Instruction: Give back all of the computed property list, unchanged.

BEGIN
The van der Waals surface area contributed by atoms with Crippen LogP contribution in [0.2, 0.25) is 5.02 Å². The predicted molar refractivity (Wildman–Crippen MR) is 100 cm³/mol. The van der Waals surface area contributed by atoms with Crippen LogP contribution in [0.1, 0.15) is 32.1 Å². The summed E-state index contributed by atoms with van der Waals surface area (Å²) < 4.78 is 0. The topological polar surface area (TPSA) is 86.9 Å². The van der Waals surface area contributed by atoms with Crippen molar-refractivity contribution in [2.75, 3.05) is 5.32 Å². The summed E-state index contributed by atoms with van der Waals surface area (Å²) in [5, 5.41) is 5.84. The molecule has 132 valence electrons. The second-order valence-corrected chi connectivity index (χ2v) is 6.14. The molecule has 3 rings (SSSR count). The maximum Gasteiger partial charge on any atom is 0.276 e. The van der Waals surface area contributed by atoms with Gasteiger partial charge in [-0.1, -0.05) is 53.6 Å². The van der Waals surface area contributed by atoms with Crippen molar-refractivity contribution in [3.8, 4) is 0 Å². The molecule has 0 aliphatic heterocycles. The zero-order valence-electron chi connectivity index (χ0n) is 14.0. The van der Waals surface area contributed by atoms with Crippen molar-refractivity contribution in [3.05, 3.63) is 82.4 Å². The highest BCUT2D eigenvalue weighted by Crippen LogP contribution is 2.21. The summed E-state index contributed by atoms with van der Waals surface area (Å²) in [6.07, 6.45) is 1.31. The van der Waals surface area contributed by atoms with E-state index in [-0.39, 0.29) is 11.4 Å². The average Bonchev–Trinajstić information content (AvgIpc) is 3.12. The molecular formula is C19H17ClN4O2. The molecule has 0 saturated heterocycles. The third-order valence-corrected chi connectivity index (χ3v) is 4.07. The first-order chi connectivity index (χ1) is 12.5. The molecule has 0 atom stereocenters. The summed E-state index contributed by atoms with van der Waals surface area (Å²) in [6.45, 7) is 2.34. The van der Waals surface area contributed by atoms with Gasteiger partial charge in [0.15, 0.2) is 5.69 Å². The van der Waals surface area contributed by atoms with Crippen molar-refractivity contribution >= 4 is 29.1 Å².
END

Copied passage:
The van der Waals surface area contributed by atoms with Crippen LogP contribution in [0.2, 0.25) is 5.02 Å². The predicted molar refractivity (Wildman–Crippen MR) is 100 cm³/mol. The van der Waals surface area contributed by atoms with Crippen LogP contribution in [0.1, 0.15) is 32.1 Å². The summed E-state index contributed by atoms with van der Waals surface area (Å²) < 4.78 is 0. The topological polar surface area (TPSA) is 86.9 Å². The van der Waals surface area contributed by atoms with Crippen molar-refractivity contribution in [2.75, 3.05) is 5.32 Å². The summed E-state index contributed by atoms with van der Waals surface area (Å²) in [5, 5.41) is 5.84. The molecule has 132 valence electrons. The second-order valence-corrected chi connectivity index (χ2v) is 6.14. The molecule has 3 rings (SSSR count). The maximum Gasteiger partial charge on any atom is 0.276 e. The van der Waals surface area contributed by atoms with Gasteiger partial charge in [-0.1, -0.05) is 53.6 Å². The van der Waals surface area contributed by atoms with Crippen molar-refractivity contribution in [3.8, 4) is 0 Å². The molecule has 0 aliphatic heterocycles. The zero-order valence-electron chi connectivity index (χ0n) is 14.0. The van der Waals surface area contributed by atoms with Crippen molar-refractivity contribution in [3.05, 3.63) is 82.4 Å². The highest BCUT2D eigenvalue weighted by Crippen LogP contribution is 2.21. The summed E-state index contributed by atoms with van der Waals surface area (Å²) in [6.07, 6.45) is 1.31. The van der Waals surface area contributed by atoms with E-state index in [-0.39, 0.29) is 11.4 Å². The average Bonchev–Trinajstić information content (AvgIpc) is 3.12. The molecular formula is C19H17ClN4O2. The molecule has 0 saturated heterocycles. The third-order valence-corrected chi connectivity index (χ3v) is 4.07. The first-order chi connectivity index (χ1) is 12.5. The molecule has 0 atom stereocenters. The summed E-state index contributed by atoms with van der Waals surface area (Å²) in [6.45, 7) is 2.34. The van der Waals surface area contributed by atoms with Gasteiger partial charge in [0.15, 0.2) is 5.69 Å². The van der Waals surface area contributed by atoms with Crippen molar-refractivity contribution >= 4 is 29.1 Å².